The Effects of Human Interdependence & Globalization

Instructor: David Juliao

David has a bachelor's degree in architecture, has done research in architecture, arts and design and has worked in the field for several years.

We often hear that we live in a globalized world and that countries are interdependent, but what does it mean? In this lesson, explore globalization and the interdependence of human societies and examine some economic, political and social effects.

A Smaller World

Think about the products you have.

We have access to product from many different places

Last time you went shopping, maybe you bought fruits from South America, tea from Southeast Asia and fish from Europe. Your computer might have local components and Asian parts. Perhaps the clothes you are wearing were made in India, your car came from Japan and you just video called a friend halfway around the world.

We live in an interconnected world and countries' economies are linked with each other. We have access to products from many places and locally-produced goods are often exported. Moving freight from one corner of the world to the other is now common and sometimes even less expensive than moving it locally.

Interdependence of Human Societies

Interdependence describes when two or more actors impact and rely on each other. Consider the flour industry, for example. One person specializes in growing crops, another on milling, one on packing, distributing and finally selling it. They need each other to deliver the final product and if one day the mill stops, everyone is affected; they are all interdependent.

Think of those individuals as a country, and the flour as the products and services we consume. This gives you an idea of the interdependence of human societies. We fulfill our needs by relying on a massive network of other people.

Nowadays, most countries are also interdependent because they rely on other countries for supplying local demand and for selling local products. This interdependence is strong, and one nation's actions often have consequences on others. For example, China's labor costs impact employment in other countries, Russia's policies on gas affect transport costs in Europe, and air pollution generated in the United States has global effects.

Most countries are interdependent
International flags


Globalization is often defined as the interaction and integration of people in different areas of the world. This broad term groups together economic, social and political interactions.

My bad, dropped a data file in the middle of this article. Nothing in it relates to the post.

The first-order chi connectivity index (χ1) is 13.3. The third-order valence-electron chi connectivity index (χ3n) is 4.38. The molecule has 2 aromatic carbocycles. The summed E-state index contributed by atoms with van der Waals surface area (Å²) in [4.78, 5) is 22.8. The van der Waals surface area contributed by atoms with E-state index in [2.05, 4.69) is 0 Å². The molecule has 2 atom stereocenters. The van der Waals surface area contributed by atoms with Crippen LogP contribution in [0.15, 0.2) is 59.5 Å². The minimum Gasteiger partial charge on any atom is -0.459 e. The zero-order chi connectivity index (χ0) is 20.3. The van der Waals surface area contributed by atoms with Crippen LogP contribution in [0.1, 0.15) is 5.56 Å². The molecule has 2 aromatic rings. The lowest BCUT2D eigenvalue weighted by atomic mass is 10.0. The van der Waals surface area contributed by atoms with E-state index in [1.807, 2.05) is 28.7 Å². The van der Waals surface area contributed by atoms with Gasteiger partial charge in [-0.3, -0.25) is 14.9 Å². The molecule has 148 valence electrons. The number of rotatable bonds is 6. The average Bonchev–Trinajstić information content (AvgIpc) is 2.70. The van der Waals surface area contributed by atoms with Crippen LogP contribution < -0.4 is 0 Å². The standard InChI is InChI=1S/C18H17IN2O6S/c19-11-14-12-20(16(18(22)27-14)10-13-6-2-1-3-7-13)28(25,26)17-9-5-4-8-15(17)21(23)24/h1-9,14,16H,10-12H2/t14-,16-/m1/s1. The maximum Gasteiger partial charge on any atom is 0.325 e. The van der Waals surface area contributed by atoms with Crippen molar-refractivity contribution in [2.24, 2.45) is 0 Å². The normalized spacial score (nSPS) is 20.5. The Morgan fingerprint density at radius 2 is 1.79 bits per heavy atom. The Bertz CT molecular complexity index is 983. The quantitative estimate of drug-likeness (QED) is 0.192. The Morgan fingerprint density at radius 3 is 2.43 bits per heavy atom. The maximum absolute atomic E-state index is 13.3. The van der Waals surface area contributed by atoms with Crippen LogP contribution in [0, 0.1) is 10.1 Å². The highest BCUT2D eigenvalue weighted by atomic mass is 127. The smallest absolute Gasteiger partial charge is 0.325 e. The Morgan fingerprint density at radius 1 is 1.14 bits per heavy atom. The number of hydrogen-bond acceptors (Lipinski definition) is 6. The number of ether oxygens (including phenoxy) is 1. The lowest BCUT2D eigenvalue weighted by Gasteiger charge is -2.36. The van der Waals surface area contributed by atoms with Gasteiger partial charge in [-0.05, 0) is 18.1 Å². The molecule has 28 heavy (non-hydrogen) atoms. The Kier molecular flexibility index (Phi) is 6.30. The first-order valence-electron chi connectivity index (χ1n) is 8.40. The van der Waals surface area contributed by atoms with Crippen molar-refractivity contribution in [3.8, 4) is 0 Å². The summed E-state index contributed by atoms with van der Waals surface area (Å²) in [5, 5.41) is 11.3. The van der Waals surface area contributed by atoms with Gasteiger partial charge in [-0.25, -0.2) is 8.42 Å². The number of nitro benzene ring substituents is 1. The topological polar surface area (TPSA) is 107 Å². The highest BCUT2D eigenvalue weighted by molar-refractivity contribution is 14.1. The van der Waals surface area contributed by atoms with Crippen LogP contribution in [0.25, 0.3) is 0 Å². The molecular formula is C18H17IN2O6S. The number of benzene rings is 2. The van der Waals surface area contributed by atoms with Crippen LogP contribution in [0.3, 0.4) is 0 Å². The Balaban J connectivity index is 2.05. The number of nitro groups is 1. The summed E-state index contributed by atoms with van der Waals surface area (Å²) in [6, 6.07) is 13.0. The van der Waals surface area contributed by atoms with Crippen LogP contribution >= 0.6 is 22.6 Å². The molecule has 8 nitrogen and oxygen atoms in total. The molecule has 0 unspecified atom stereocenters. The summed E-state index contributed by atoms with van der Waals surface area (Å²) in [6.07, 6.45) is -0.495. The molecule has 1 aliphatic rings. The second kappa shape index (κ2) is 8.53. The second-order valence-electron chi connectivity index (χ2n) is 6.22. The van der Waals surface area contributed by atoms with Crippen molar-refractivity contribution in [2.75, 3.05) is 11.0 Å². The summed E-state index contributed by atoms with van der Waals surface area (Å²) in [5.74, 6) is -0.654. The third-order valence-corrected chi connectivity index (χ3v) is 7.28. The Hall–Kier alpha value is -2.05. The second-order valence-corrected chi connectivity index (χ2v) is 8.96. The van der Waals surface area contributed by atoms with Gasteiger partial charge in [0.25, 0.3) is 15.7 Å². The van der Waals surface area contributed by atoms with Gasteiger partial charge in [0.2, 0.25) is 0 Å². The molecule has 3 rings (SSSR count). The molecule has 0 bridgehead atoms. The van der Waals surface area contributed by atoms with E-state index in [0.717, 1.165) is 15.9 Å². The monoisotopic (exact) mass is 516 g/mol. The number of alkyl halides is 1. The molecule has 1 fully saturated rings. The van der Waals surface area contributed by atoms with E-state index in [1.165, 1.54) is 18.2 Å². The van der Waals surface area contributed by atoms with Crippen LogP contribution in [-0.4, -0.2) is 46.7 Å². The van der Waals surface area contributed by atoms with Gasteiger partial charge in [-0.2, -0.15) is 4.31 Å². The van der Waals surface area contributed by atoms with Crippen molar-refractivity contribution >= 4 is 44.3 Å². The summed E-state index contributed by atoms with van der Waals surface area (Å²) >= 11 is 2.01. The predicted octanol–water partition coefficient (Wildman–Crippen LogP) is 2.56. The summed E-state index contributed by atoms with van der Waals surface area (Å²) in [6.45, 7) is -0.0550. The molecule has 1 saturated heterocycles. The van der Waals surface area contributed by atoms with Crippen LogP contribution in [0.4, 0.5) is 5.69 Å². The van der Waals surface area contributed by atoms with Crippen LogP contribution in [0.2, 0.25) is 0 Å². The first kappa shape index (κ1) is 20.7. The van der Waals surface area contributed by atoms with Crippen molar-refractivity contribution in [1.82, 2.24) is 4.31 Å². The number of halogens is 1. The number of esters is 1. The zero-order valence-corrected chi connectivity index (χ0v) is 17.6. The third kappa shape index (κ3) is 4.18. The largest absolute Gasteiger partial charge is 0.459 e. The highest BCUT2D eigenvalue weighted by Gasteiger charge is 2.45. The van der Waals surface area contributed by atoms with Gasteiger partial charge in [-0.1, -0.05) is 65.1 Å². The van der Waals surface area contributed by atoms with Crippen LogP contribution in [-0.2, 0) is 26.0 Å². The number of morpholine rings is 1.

Since antiquity, human societies have developed forms of globalization. The Silk Road once connected China, Central Asia, Persia and Europe, and facilitated commercial and cultural exchange. However, the globalization we are experiencing nowadays is the biggest and fastest in human history.

Technological advances in communications and falling costs of transportation have facilitated international exchanges. Multinational companies operating in several countries, outsourcing of services and operations, international free trade agreements, internet access and international migrations are some examples of globalization.

Transportation facilitates globalization

Effects of Human Interdependence and Globalization

Human interdependence and globalization have had both positive and negative effects on economics, societies and politics. Let's examine some of these effects.


Competition is a positive effect. Domestic companies compete with foreign firms, often raising their standards. Foreign businesses often bring innovations and new approaches, trying to capture the consumer. This dynamic usually increases the quality of products and services and makes them more affordable. For example, American oil companies operate in many developing nations and have formed alliances with local capitals, bringing technology, employment and making huge investments.

Most nations have opened to international trade, creating a global market and directing investments into the developing countries. Companies from industrialized nations look for new markets and possibilities and sometimes open operations in new countries, bringing investments and employment.

Globalization also affects employment. Jobs are generated in new areas, but are sometimes lost elsewhere. Imagine you own a company with 100 workers and decide to relocate to Thailand, where labor costs are lower. There you hire 150 workers, which means 150 new positions for Thailand, but back home 100 people just became unemployed. The world has 50 more people earning wages, but there were also losers in this process.

The lower cost of Chinese labor is attractive to many multinational firms

Globalization has helped some areas progress towards industrialization, including countries like India, the Philippines, Mexico, and Brazil. On the other hand, some areas of North America and Europe have suffered loss of jobs and businesses.


In an interdependent world, nations tend to cooperate more with each other. Some even argue that big wars are less likely to happen because countries need each other.

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